“Commander,” the captain acknowledged as Garvey hastily vacated the command seat on Sydney’s entrance.
“Captain,” Garvey said as he sidestepped away from Sydney’s desk, leaving just enough room for her to push past him and claim the seat for herself.
“All repairs save engines are completed, Captain,” he continued, as Sydney sank into her chair and her command. “Ship is primed and ready to go on your orders.”
“The command is given,” Sydney ordered, even before logging herself into the computer terminal on her desk. “AHI is eager to see our pending departure. Best speed to Whirligig. The yard dogs are awaiting our arrival.”
Cami Frye stepped into Sydney’s office a moment after Garvey swept out. “Where do you want me,” she asked her boss from the office doorway, causing Sydney to glance up.
“Huh? Oh, it won’t take up long to get to Whirligig,” she said after a moment of thought. “Why don’t you just sit here? Pleasant to have the company, anyway.” The captain indicated the two guest chairs that faced her desk; Frye chose one with obvious delight and sat, though she groaned as she did.
“That was a pretty loud groan,” Sydney noted once her adjutant was seated. “Something wrong?”
Cami sighed. “Not really, Ma’am,” she finally said. “Not physically, anyway. It’s just … well, I’ve been away from Director Rudolph for quite a while now, Ma’am, and his safety is still my primary duty.”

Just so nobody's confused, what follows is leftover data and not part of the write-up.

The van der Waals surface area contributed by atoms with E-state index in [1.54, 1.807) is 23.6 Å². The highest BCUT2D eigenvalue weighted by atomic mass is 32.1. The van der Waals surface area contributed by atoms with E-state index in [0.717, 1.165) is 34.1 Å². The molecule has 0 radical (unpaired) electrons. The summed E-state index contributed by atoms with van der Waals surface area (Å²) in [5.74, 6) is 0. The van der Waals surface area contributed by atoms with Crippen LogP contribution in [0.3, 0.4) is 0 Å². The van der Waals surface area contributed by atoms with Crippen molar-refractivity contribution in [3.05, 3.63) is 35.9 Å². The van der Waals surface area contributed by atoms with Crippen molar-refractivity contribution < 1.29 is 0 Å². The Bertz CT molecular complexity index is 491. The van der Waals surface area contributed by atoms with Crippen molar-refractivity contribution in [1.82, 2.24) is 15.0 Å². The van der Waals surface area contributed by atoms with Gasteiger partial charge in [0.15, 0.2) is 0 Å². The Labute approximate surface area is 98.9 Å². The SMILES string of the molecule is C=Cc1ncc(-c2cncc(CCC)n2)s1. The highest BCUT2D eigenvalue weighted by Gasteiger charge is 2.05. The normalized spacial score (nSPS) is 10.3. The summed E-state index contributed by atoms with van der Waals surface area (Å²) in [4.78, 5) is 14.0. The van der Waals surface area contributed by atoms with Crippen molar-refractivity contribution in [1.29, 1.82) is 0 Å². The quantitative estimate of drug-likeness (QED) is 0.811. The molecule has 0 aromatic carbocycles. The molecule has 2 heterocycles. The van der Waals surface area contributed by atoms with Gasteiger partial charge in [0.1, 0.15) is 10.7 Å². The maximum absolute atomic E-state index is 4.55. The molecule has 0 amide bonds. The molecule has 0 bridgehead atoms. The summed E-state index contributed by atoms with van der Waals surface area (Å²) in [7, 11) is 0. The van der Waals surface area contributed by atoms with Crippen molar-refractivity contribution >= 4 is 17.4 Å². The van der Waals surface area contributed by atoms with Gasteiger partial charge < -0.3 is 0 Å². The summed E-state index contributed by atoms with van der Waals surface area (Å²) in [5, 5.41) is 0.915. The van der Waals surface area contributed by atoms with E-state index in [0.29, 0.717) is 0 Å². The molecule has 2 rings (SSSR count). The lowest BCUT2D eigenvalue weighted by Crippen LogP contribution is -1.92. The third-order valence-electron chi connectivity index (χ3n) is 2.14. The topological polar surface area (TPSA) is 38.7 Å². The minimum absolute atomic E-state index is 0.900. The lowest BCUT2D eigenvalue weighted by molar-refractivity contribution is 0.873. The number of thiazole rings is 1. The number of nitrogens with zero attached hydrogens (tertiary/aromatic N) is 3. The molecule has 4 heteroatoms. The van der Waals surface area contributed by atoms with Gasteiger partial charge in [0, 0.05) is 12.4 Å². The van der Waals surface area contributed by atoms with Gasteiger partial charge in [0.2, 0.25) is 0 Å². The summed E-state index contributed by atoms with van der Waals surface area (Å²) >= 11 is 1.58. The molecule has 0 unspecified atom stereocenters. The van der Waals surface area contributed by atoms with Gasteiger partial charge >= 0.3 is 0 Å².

Sydney smiled and chuckled quietly. “I’ll try not to take that personally,” she said dryly.
“Oh, no!” Cami turned red as she sat, staring at the captain. “It’s not that your safety isn’t important as well. It’s just that —”
“I’m quite aware that Director Rudolph is your foster father, Cami,” Sydney said gently, “and that your primary mission for Station Security is his health and well being. Just remember that as long as you are my aide you are technically a TSM officer, as well.
“That said, we’ll get you back to Outpost Station as quickly as possible. I’m told that shuttles run between Whirligig and the station on the hour.” She smiled reassuringly. “Like I told you, they’re fairly frequent. Remember, I have to get to Outpost Station, too. Something about re-activating the MA office there … or activating it for the first time, more likely.”
Cami winced. “I want to be there when you do that,” she said steadfastly. “Not that I’m worried about your safety, but — well, that part if the station has been abandoned for as long as I can remember. I’m anxious to see it. I just … can I check in with Director Rudolph, first?”
“We’ll both stop in to see him, yes,” Sydney reassured her adjutant. “I rather suspect that he’ll want to see ‘that part of the station’ as well.”

 
Copyright 2015. All rights reserved.
Back to content | Back to main menu